Monday's 'Harvest Moon' was full, blood red and big

Living up to many's expectation's, last night's moon appeared much bigger, brighter and blood red as it hung low on the horizon just after sunset.

The 2014 Harvest Moon, which happened Monday night, is an annual occurrence near the fall equinox in which a full moon appears much larger in the sky, and typically shows hues of red, orange and yellow. What made this Harvest Moon special is that it occurred while the moon is in 'supermoon,' which made it appear even larger.

The crest of the moon's full phase, depending on your time zone in North America, was seen at:

9:38 P.M. EDT
8:38 P.M. CDT

7:38 P.M. MDT
6:38 P.M. PDT.

The Harvest Moon is the last full moon closest to the autumnal equinox, where the moon tends to hang low on the horizon, giving it a reddish hue. Because it sets so low on the horizon, it creates a 'moon illusion' where the moon appears much larger in size, and appears much brighter. Historically, farmers depended on Harvest Moonlight to help them work after daytime when trying to harvest quickly before the autumn.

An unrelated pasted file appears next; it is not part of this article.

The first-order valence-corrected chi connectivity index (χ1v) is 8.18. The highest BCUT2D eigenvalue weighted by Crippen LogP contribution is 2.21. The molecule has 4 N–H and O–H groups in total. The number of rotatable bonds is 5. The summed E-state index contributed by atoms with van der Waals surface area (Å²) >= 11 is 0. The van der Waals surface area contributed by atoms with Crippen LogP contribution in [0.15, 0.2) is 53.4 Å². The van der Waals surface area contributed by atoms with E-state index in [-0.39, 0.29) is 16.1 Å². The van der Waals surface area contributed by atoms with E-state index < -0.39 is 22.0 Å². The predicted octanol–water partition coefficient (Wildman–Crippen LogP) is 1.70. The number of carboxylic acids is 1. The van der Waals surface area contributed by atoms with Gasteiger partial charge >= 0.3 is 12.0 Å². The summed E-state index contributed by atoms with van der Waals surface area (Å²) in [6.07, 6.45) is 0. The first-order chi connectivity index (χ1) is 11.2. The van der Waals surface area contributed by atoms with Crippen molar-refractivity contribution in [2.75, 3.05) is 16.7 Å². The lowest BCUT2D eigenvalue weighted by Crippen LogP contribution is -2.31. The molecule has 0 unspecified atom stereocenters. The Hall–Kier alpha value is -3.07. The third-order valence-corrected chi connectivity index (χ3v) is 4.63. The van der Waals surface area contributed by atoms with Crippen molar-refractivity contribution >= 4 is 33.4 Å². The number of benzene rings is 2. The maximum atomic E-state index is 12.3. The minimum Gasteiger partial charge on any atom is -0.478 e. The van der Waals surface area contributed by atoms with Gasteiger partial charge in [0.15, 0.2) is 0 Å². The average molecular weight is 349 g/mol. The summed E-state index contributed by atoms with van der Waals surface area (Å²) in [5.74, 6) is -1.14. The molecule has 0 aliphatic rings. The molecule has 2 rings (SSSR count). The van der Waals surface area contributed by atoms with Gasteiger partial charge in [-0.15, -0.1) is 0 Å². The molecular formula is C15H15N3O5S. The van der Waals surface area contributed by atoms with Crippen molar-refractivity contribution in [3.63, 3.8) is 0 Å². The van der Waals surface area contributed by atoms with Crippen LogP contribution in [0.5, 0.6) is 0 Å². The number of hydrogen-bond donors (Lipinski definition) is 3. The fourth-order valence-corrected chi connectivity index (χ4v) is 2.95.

What makes this Harvest Moon qualify as a supermoon is that it turned 'full' less than one day after reaching its lunar perigee: the moon's closest point to the Earth. So, it appeared even bigger than the already bigger-than-normal Harvest Moon. That's a very big, very red moon.

While the Harvest Moon is an annual occurrence, and supermoons happen sporadically through the year, it's a very rare case that a Harvest Moon is also classified as a supermoon. Fortunately for North America, we were able to see this cosmic coincidence much more clearly in the night sky, while much of the Eastern world only saw it during the day.

NASA explains the Harvest Moon in great detail in the video below.

Tap to watch if you're viewing on the news app.

Did you go out and watch the moon last night? Let us know in the comments below.

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